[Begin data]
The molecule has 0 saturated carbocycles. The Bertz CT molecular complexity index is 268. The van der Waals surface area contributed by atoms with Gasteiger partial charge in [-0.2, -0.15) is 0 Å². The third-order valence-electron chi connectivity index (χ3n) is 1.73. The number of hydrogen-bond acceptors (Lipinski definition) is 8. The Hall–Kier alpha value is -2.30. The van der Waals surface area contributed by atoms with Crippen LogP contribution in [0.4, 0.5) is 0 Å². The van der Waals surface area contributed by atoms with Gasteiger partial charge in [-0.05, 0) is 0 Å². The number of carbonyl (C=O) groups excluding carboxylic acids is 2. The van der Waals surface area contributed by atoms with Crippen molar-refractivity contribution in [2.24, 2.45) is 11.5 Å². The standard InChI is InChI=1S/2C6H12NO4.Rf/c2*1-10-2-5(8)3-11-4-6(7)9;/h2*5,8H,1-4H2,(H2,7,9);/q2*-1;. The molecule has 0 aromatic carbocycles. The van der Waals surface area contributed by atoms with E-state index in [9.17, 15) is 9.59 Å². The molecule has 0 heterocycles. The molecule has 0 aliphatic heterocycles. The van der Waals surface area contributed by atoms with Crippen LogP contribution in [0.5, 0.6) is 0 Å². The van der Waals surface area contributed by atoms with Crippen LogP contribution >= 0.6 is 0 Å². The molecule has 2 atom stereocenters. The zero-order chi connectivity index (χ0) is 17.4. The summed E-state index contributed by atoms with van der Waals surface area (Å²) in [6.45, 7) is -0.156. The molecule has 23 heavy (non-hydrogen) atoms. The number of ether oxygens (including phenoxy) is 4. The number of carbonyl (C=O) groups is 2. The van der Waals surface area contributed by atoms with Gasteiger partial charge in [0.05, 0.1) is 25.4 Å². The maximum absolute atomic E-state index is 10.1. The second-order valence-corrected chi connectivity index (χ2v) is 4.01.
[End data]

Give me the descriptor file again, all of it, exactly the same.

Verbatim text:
The molecule has 0 saturated carbocycles. The Bertz CT molecular complexity index is 268. The van der Waals surface area contributed by atoms with Gasteiger partial charge in [-0.2, -0.15) is 0 Å². The third-order valence-electron chi connectivity index (χ3n) is 1.73. The number of hydrogen-bond acceptors (Lipinski definition) is 8. The Hall–Kier alpha value is -2.30. The van der Waals surface area contributed by atoms with Crippen LogP contribution in [0.4, 0.5) is 0 Å². The van der Waals surface area contributed by atoms with Gasteiger partial charge in [-0.05, 0) is 0 Å². The number of carbonyl (C=O) groups excluding carboxylic acids is 2. The van der Waals surface area contributed by atoms with Crippen molar-refractivity contribution in [2.24, 2.45) is 11.5 Å². The standard InChI is InChI=1S/2C6H12NO4.Rf/c2*1-10-2-5(8)3-11-4-6(7)9;/h2*5,8H,1-4H2,(H2,7,9);/q2*-1;. The molecule has 0 aromatic carbocycles. The van der Waals surface area contributed by atoms with E-state index in [9.17, 15) is 9.59 Å². The molecule has 0 heterocycles. The molecule has 0 aliphatic heterocycles. The van der Waals surface area contributed by atoms with Crippen LogP contribution in [0.5, 0.6) is 0 Å². The van der Waals surface area contributed by atoms with Crippen LogP contribution >= 0.6 is 0 Å². The molecule has 2 atom stereocenters. The zero-order chi connectivity index (χ0) is 17.4. The summed E-state index contributed by atoms with van der Waals surface area (Å²) in [6.45, 7) is -0.156. The molecule has 23 heavy (non-hydrogen) atoms. The number of ether oxygens (including phenoxy) is 4. The number of carbonyl (C=O) groups is 2. The van der Waals surface area contributed by atoms with Gasteiger partial charge in [0.05, 0.1) is 25.4 Å². The maximum absolute atomic E-state index is 10.1. The second-order valence-corrected chi connectivity index (χ2v) is 4.01.